However, I am happy to say that with a weekend of cooking for friends & fam ahead, my cookery mojo is coming back. Started making duck ragu for lunch a day ahead, and that led to tonight’s dinner of fennel risotto, with the disgracefully decadent roasting of fennel bits in duck fat (and it was gooood), plus a zinger side effect of tossing some duck necks in a pot for stock, bubbling away as we speak.

Oh, and this was all aided by a surprise delivery of a bottle of very fancy wine by a man from the postal service and a too-generous pal.

Nice to get the mojo back. And once again, it’s friends who get it happening … thanks kids. Now what about you – anything that gets  your flame fired up again after a low patch??

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To peel, or not to peel?

October 2, 2009

Carrot peelAs I was chopping a bunch of ingredients for tomorrow’s lunch (duck ragu – trying out a Ms Martini number from the white book, but adding a bit of this and that), I realised that I pretty much never peel vegetables, unless absolutely necessary because the skin is too hard or lumpy to eat.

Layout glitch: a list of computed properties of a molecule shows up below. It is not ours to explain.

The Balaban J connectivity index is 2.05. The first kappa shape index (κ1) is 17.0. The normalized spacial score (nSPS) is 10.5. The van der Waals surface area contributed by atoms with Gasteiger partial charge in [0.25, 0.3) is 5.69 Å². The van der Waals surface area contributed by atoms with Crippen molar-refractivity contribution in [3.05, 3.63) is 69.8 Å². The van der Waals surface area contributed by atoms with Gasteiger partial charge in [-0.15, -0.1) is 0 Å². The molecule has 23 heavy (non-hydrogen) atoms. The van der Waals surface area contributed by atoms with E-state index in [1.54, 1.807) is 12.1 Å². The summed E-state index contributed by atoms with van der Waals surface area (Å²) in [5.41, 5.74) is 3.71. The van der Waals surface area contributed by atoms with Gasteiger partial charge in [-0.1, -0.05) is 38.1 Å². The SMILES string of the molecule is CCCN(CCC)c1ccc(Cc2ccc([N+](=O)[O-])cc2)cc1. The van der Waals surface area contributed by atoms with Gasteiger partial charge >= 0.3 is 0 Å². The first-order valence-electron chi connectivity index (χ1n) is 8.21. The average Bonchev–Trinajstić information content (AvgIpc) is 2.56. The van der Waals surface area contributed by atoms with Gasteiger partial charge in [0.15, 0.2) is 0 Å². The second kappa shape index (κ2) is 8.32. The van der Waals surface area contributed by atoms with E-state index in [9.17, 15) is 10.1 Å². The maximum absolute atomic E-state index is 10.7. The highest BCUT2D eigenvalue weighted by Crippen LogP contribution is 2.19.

I may as well admit that I almost never skin or de-seed tomatoes, regardless of instructions – what’s a bit of tomato skin between friends? I do peel parsnips and sweet potato,  and lumpy stuff like celeriac, but if I can avoid it, I do. Mostly because I can’t be bothered, but I also hate the idea of the waste – that, and my mother’s voice ringing in my ears, insisting that half the vegetable’s nutrients are in the skin. Is this true, or just one of those things mothers say when they can’t be bothered peeling?

What about you – peeler, or no?

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Ay, carumba!

October 2, 2009

stephburritosThe Empress has ventured into Mexico – well, the kind of Mexico you find in Oz restaurants – in her column on burritos this week. I’ve never been a fan of Mexican restaurants, scarred by the country town one of my youth (sangria = headache, let’s just get that on the table right now), but I have to say this column had me almost ready to change my mind…..

Writes La Emperatriz:

Burrito means “little donkey” in Spanish; it’s believed the name comes from a similarity in appearance between this street food and the animal’s ear. It’s simply a flour tortilla wrapped around a filling and when they were first sold in the northern Mexican state of Chihuahua in 1910, they were slim, containing only a couple of ingredients. American influences saw them grow to stupendous proportions…

Check out her recommendations here.